Zero Latency provides systems for warehouse-scale, location-based VR experiences in cities across the world, letting you and up to seven others roam around a huge area with physical prop guns you can use in-game. It is kind of like a cooperative VR version of laser tag.
The idea is that you and your friends can move around freely in the warehouse, using a backpack PC to avoid tethered wires. Most of the experiences are co-op, but they also offer a fairly new PvP experience which we tried out in February. As a whole, we’ve had mixed results with Zero Latency in the past. The game design has been mixed in quality, and their original open-source-based VR headsets weren’t the greatest when used in conjunction with their proprietary tracking system.
Zero Latency, however, announced they were going to overhaul the system away from the OSVR headsets to a second generation that uses HP hardware as part of a deal they struck earlier in the year. After my last visit a few months ago, Zero Latency invited me back to their North Melbourne location – one of a few that adopted the new Gen 2 system already.
The upgrade includes new HP computer backpacks and headsets. In some cases, that means the headsets will be HP Reverbs. For five of the current Gen 2-ready locations, however, the older HP VR headsets were used running Microsoft’s Mixed Reality system. The North Melbourne location was one of those five. Zero Latency says future upgraded locations will use Reverb.
I asked Zero Latency CEO Tim Ruse why they chose to go with the Reverb, as opposed to other options.
“Probably the resolution and the quality,” he said. “It’s a really good headset and it’s pretty comfortable compared to other stuff that’s out there. And it goes really well with the HP backpack.”
Ruse noted each of the 38 Zero Latency locations is run by a licensed owner and it is up to each location to choose their upgrade path.
The original Zero Latency system used OSVR headsets with a gun peripheral and glowing balls mounted on the top of both. Tracking was done externally for each player via overhead mounted cameras tracking the glowing balls. There are also blue patterns on the floor used to help determine position.
The HP headsets feature two outward facing cameras that provide inside-out tracking similar to an Oculus Quest, Rift S, Cosmos and others. According to Zero Latency, the new HP headsets still use the existing blue patterns on the floor to help determine your position in the play area and relative to others but, crucially, all of this tracking is all done on the players’ headset alone and no longer uses the external cameras mounted overhead from the Gen 1 system. The headset’s inside-out tracking system also tracks a Windows controller mounted to the gun prop, instead of the old glowing balls.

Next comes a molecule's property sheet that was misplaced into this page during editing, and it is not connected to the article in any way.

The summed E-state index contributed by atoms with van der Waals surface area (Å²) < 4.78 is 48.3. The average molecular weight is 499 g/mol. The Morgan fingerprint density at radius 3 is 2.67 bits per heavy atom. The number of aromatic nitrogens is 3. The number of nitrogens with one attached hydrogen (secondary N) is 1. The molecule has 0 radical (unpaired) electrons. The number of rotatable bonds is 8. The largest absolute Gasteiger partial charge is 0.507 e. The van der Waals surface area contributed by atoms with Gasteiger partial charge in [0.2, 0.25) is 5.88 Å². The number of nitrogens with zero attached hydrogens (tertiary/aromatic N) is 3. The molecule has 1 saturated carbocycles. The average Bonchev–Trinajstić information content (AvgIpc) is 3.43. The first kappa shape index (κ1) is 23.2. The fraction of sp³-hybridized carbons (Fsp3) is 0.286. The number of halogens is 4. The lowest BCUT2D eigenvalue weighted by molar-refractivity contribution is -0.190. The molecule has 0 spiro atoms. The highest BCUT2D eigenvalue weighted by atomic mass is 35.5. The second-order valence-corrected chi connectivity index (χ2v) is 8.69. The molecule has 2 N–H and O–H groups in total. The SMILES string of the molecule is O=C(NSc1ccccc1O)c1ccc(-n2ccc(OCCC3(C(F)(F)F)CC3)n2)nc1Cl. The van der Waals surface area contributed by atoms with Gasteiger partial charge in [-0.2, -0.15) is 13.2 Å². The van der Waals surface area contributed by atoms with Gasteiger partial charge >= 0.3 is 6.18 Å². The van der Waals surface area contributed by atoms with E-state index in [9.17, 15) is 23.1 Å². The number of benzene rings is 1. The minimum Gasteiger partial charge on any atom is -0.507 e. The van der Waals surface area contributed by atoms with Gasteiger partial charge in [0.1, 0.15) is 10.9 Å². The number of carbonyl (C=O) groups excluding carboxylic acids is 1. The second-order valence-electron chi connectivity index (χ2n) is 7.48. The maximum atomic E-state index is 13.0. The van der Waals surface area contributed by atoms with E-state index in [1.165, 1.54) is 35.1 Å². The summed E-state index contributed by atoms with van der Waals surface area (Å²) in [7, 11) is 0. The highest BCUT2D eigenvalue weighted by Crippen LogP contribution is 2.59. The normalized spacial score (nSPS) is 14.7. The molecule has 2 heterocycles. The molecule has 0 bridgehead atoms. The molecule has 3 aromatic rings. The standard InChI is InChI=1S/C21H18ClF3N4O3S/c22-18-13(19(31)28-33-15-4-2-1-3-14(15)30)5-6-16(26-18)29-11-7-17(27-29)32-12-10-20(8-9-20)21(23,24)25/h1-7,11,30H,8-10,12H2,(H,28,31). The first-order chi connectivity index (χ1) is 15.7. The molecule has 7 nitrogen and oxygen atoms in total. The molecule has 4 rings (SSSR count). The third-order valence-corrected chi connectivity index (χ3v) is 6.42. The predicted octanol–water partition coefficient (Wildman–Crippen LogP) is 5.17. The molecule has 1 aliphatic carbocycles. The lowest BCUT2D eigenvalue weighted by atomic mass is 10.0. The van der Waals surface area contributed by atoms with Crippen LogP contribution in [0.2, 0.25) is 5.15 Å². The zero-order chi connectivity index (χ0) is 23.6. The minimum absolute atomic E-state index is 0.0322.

“The gun is essentially [now] locally tracked,” he said. “Before, it was the positions travelling through the tracking system and back out. Whereas, your perception of the gun is [now] all local. It’s going all through the WMR tracking specifically, not out through an external tracking system. It feels way snappier.”
I could really feel the difference and it is one of the most noticeable improvements of the new system. The guns now feel snappy and sharp with low latency. Most important, they feel really fun to use. I felt in control of my aim the whole time and I didn’t get as frustrated with aiming as I did in the old system. The gun-play seemed much more skill-based and I was talking long range shots that didn’t seem possible with the original OSVR setup.
Inside Out Arena Scale Limitations
While I found the overall experience improved with the HP-based system compared with the first generation of Zero Latency, I also noted limitations. There were a few instances, for example, where a player’s gun would appear lodged in the ground, far away from where they were standing with the prop. The fix was to just look directly at the gun prop and move it around a bit.
My head movement also seemed susceptible to occasional frame drops and momentary freezes. Fast actions also resulted in my movements sometimes feeling like they were smoothed over, or “averaged out”, when translated back onto the screen – the finer detail and incremental movements of my head sometimes felt like they were lost in translation during a big sweeping motion. When I approached a physical wall, the positional tracking went haywire. Despite all this, I did find the overall experience to be quite a bit better than the first generation — a change likely attributable to the abandonment of OSVR hardware.
I would expect some casual VR players to come away impressed by the upgrade. The gun props feels much more responsive and the experience is notably more fun because of that. But there are still more improvements needed to iron out occasional tracking glitches in an inside-out-based system at this scale.